The peso broke into the 40-to-$1 territory for the first time since March 2000, briefly hitting an intra-day high of 40.99 before closing at 41 to a dollar.
At yesterday’s trading at the Philippine Dealing System (PDS), the peso opened strong at 41.050 before hitting a high of 40.990 and a low of 41.110. Yesterday’s close was one centavo higher than Friday’s close of 41.010 to the dollar.
Analysts expect the peso to continue picking up momentum as inflows mostly from remittances sent by overseas Filipinos workers (OFWs) continue to surge.
The peso was Asia’s top performing currency in 2007, rising by an average of 19 percent against the dollar.
The US dollar itself has been stable after posting a recovery following its prolonged weakness, especially against the euro.
But traders said there had been some volatility in the market, sparked mainly by fears of a US recession.
Analysts said fears of a US recession rattled global markets with most of the region suffering heavy losses in the wake of sharp falls on Wall Street. A weak jobs market report sparked fears that the US economy could be buckling under the intense pressure of the subprime mortgage crisis, they said.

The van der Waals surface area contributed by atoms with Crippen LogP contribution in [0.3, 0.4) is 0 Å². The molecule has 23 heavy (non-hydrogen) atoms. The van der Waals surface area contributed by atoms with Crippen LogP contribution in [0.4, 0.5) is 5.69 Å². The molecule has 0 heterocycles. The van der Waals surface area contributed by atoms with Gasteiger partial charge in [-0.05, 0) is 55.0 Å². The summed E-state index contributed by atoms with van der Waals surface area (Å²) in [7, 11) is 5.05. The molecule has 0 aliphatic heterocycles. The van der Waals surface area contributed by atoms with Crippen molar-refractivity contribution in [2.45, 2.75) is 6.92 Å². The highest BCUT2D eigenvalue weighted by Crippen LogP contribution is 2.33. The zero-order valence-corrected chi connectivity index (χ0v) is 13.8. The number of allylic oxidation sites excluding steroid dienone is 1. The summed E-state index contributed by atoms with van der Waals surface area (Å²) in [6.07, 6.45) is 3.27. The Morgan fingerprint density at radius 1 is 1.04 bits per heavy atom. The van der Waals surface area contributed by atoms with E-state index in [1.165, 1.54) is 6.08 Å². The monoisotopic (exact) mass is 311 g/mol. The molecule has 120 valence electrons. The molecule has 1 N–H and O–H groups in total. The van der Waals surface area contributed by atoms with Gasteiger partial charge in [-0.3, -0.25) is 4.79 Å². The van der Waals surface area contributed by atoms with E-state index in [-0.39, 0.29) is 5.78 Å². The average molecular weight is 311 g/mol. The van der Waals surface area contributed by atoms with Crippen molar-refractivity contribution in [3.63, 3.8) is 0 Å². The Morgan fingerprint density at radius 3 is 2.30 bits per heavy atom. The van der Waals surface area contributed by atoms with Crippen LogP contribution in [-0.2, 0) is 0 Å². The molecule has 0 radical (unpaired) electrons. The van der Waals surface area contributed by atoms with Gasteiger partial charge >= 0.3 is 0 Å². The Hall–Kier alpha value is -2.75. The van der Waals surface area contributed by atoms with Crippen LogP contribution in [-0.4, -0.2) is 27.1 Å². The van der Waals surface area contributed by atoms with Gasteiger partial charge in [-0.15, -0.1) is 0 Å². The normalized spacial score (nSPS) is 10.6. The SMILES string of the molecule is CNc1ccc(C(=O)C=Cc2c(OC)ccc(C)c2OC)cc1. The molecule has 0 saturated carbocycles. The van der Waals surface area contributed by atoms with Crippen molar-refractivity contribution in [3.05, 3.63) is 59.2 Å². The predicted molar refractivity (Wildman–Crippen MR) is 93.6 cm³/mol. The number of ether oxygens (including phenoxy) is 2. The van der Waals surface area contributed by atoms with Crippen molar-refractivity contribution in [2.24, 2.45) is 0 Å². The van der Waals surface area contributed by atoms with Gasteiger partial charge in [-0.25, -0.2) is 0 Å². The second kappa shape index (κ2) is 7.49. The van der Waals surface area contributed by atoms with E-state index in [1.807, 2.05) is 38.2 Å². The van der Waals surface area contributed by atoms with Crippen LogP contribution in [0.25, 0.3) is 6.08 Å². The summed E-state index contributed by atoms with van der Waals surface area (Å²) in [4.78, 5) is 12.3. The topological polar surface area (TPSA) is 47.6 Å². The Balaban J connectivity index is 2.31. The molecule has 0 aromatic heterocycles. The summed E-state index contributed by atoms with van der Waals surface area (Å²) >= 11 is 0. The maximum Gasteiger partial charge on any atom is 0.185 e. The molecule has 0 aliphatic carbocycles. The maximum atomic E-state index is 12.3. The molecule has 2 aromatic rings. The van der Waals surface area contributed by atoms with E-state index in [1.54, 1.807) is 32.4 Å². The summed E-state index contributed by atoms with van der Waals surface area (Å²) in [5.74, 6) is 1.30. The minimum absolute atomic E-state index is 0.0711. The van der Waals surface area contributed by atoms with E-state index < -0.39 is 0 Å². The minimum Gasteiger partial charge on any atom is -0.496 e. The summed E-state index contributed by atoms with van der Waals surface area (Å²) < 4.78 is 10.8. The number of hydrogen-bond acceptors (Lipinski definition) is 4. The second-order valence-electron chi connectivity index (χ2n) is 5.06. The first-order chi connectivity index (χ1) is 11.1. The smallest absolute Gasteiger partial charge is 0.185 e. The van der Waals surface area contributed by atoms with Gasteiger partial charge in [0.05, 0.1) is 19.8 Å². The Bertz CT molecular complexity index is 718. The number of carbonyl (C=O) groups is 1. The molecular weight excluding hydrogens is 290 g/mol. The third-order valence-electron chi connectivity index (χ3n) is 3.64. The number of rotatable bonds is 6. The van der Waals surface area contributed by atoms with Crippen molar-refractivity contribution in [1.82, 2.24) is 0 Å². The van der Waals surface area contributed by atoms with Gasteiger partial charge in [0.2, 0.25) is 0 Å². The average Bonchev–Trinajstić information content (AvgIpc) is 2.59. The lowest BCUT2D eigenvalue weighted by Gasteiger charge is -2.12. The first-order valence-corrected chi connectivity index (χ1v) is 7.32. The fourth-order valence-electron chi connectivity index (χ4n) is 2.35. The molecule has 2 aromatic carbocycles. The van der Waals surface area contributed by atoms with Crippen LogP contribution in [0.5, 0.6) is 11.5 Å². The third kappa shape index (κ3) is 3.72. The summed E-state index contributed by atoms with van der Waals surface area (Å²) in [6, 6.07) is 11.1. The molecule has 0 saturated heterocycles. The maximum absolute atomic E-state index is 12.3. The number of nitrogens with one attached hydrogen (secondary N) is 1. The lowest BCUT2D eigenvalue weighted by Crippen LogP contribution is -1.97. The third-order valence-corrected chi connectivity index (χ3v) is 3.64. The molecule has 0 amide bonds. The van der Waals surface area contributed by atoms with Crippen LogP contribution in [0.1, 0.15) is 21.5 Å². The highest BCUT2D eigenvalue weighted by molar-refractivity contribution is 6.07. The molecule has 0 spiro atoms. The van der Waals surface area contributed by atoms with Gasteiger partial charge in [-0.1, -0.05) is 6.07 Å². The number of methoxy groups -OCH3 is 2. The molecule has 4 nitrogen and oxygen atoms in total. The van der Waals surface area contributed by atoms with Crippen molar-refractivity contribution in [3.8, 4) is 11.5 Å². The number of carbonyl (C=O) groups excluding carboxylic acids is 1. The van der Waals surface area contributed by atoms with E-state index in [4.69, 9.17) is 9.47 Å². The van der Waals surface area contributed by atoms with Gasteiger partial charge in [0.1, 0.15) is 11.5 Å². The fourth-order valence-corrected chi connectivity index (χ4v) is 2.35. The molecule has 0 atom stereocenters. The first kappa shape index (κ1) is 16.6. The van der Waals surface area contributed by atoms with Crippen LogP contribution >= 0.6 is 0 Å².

The Development Budget Coordination Committee (DBCC) had already adjusted its exchange rate assumption for 2008 to 42 to 45 to the dollar, taking into account the dramatic appreciation of the peso in 2007.
The forex assumption is used by economic planners when setting macro-economic and fiscal targets for the year.
The country’s growth target of 6.3 to seven percent was based on the assumption that the peso-dollar exchange rate would fall within the 42 to 45 range.
Traders however, are expecting the peso to go through some period of weakness as a result of the short-run nervousness over weak economic data in the US, particularly on US durable goods.
The market has also been warned of even bigger fourth-quarter write-offs than previously expected as a result of the crunch in the US credit market. With default rates in the US housing sector still climbing, losses were expected to mount as large financial institutions write off more losses from their investments in subprime instruments.–Des Ferriols, Philippine Star